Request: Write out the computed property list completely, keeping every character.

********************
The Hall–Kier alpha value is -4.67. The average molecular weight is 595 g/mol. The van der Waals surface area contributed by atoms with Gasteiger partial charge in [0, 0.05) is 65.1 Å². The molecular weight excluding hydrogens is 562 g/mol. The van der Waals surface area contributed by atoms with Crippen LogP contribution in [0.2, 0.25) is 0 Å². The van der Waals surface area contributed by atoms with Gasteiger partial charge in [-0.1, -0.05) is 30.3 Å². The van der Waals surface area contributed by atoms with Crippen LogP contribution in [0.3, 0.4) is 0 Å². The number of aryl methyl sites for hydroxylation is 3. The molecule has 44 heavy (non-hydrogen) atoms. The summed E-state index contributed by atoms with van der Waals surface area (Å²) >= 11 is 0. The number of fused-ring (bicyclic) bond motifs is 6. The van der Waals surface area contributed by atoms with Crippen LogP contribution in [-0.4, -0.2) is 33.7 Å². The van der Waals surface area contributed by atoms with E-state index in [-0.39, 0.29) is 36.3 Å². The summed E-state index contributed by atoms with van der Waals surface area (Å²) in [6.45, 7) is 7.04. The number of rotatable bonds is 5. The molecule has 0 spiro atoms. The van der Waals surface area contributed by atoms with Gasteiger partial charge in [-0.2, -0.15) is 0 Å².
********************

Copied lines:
The Hall–Kier alpha value is -4.67. The average molecular weight is 595 g/mol. The van der Waals surface area contributed by atoms with Gasteiger partial charge in [0, 0.05) is 65.1 Å². The molecular weight excluding hydrogens is 562 g/mol. The van der Waals surface area contributed by atoms with Crippen LogP contribution in [0.2, 0.25) is 0 Å². The van der Waals surface area contributed by atoms with Gasteiger partial charge in [-0.1, -0.05) is 30.3 Å². The van der Waals surface area contributed by atoms with Crippen LogP contribution in [0.3, 0.4) is 0 Å². The number of aryl methyl sites for hydroxylation is 3. The molecule has 44 heavy (non-hydrogen) atoms. The summed E-state index contributed by atoms with van der Waals surface area (Å²) >= 11 is 0. The number of fused-ring (bicyclic) bond motifs is 6. The van der Waals surface area contributed by atoms with Crippen LogP contribution in [-0.4, -0.2) is 33.7 Å². The van der Waals surface area contributed by atoms with E-state index in [-0.39, 0.29) is 36.3 Å². The summed E-state index contributed by atoms with van der Waals surface area (Å²) in [6.45, 7) is 7.04. The number of rotatable bonds is 5. The molecule has 0 spiro atoms. The van der Waals surface area contributed by atoms with Gasteiger partial charge in [-0.2, -0.15) is 0 Å².